WEATHER WEDNESDAY: Honey bees, Natural Meteorologists

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On the campus of Public Health at Samford University, Adam Hickman tends to multiple honey bee hives. He’s certified as an EAS Master Beekeeper. The Italian honey bees, numbering around 60,000 are busy at work in their five hives. Bees are extremely important to our food source. According to SustainWeb.org, it’s estimated that about one third of the food we eat relies on pollination mainly by bees!

Hickman, Foxhound Bee Company in Birmingham (https://www.foxhoundbeecompany.com/), is an expert in beekeeping and shares his passion with the community. He teaches classes for the public and also supplies beekeepers with equipment and helps setting up hives in the community. CBS 42 Storm Team Meteorologist Sarah Cantey stopped by the five hives on Samford’s campus to learn more about the important insects. 

BENEFITS OF BEES:  We already discussed the importance of bees on our food supply. Honey produced by the bees is also rich in nutrients that are stripped from a shelf bought honey, according to Hickman. The honey on the campus of Samford is tested by the nutrition and dietetics department. They look at the antibodies and nutrients in the honey.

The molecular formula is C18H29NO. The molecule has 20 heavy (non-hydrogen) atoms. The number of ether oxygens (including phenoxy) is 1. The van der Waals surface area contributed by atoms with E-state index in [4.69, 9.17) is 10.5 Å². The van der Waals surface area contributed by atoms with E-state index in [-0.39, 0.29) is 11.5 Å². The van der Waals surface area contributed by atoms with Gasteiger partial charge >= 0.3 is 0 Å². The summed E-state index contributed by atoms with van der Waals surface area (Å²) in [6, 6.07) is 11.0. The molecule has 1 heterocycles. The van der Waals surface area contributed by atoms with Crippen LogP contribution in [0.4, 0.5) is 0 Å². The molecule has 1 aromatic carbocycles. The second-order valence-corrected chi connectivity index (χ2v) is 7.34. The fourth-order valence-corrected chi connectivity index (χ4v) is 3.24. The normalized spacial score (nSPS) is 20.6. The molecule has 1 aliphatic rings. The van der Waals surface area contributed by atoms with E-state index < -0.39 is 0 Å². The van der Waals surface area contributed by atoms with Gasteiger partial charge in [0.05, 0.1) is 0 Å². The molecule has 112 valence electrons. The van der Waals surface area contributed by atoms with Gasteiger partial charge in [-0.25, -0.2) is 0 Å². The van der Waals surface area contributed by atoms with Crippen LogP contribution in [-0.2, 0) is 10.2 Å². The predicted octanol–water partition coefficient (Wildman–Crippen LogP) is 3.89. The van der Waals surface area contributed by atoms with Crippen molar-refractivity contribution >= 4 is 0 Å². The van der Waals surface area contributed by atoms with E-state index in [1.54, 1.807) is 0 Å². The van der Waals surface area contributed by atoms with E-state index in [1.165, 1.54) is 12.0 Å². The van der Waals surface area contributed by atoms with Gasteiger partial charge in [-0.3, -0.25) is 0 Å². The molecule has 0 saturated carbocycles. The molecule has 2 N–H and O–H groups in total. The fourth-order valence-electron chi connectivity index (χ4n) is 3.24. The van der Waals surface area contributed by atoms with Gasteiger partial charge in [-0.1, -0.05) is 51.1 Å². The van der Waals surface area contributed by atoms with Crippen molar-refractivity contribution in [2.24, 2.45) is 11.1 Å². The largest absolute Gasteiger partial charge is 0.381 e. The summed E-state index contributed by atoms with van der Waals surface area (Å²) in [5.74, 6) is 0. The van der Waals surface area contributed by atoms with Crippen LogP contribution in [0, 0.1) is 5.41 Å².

“There are so many different types of bees in our environment. And they are all specialists. They all go for certain flowers, like honey bees aren’t good at going to certain flowers. They aren’t good at going to tomatoes but bumblebees are really great at going to tomatoes. So, every bee has its’ specialty. If we didn’t have each one of those types of bees, we would be without a lot of food in our environment,” Hickman said. 

WHAT TO DO IF YOU ENCOUNTER BEES: Hickman says that bees often get a bad rap from hornets or wasps. “They give bees a bad name. They are kind of like the bad guys and girls of the insect world. They kind of have an attitude problem,” Hickman said. So, if you see honey bees, just let them bee.

“When you see bees like this and you see them out on flowers, just leave them alone. Don’t bother them. And they won’t bother you. They are just out working and if they sting you, they die. So, they are not going to die for that flower,” Hickman said. 

If you have a honey bee next at your home and want it removed, contact a beekeeper to remove it. 

WANT MORE INFORMATION?: Visit the Foxhound Bee Company website (https://www.foxhoundbeecompany.com/). Or attend any of the meetings with the Shelby or Jefferson County Beekeepers Associations. Hickman says not to be intimidated, the meetings are well attended and you won’t feel out of place!

2019-07-23 21:59:00

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